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Unit 2 - AP Human Geography Review: Population and Migration QUESTIONS
Terms in this set (107)
What is the world's population? (estimate)
about 7 billion
What century has seen the largest population growth?
Which of the following has higher population growth rates? LDCs or MDCs
the scientific study of population characteristics; how people are distributed spatially, age, gender, occupation, fertility, health, etc.
Describe the difference between distribution and density.
distribution: where the population is locates, how spread out or clustered it is
density: how many people are concentrated in a certain area
Where are the world's population clusters?
East Asia, South Asia, Southeast Asia, Western Europe, and Eastern North America
Name three similarities between the populated regions.
1) Most people live near an ocean, or near a river w/ easy access to an ocean
2) Occupy generally low-lying areas
3) fertile soil and
4) temperate climate
5) All located in the Northern Hemisphere between 10 degrees and 55 degrees north latitude with the exception of part of the SE Asia concentration
What is the largest cluster of inhabitants? What countries does this cluster include?
East Asia; China, Japan, Korea, and the island of Taiwan
Where do the people of Korea and Japan mainly live? How do they make a living?
75% live in urban areas and work at industrial/service jobs
What is the 2nd largest cluster of population? What countries does this include?
South Asia; India, Sri Lanka, Pakistan, Bangladesh
What is the world's second most populous country?
How do most of the people in South Asia make a living?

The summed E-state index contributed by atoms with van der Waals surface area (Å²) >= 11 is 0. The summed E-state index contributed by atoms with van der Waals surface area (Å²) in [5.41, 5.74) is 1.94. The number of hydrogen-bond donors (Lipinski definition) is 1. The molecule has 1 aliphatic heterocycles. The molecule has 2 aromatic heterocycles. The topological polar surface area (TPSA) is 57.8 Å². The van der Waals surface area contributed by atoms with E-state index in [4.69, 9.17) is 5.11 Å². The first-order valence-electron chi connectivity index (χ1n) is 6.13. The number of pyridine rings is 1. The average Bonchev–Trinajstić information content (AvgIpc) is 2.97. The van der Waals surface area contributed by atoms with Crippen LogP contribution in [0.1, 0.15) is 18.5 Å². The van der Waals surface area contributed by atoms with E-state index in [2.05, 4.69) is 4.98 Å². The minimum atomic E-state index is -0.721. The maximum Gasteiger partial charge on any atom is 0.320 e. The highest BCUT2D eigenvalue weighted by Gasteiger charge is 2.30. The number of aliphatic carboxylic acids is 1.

Most are farmers
Where is the largest concentration of population in Southeast Asia?
Java, Indonesia; 100 million people
How do people in Southeast Asia make a living?
High percentage of farmers
Where is the largest population concentration in the Western Hemisphere?
Northeastern US and southeastern Canada; extends along the Atlantic Coast from Boston to Newport News, Virginia, and westward along the Great lakes to Chicago
The portion of Earth's surface occupied by permanent human settlement
What has happened to the ecumene over time?
Areas of Earth considered too harsh for occupancy have diminished while ecumene has increased
What four types of regions do people usually not inhabit?
Dry, wet, highlands, and cold
What is arithmetic density?
total number of people divided by the total number of land
What is land suited for agriculture called?
What is physiological density?
the number of people supported divided by a unit area of arable land
What is agricultural density?
the ratio of the number of farmers to the amount of arable land
How do geographers most frequently measure population change in a country or the world as a whole?
measures of crude birth rate, crude death rate, and natural increase rate
What is the crude birth rate?
the total number of live births in a year for every 1000 people alive in the society
What is the crude death rate?
the total number of deaths in a year for every 1000 people alive in the society
What is the natural increase rate?
the percentage by which a population grows in a year CBR-CDR
What is doubling time?
the number of years needed to double a population assuming a constant rate of natural increase
What is the total fertility rate?
the average number of children a woman will have throughout her childbearing years
What is the difference between the information provided by the total fertility rate and the crude birth rate?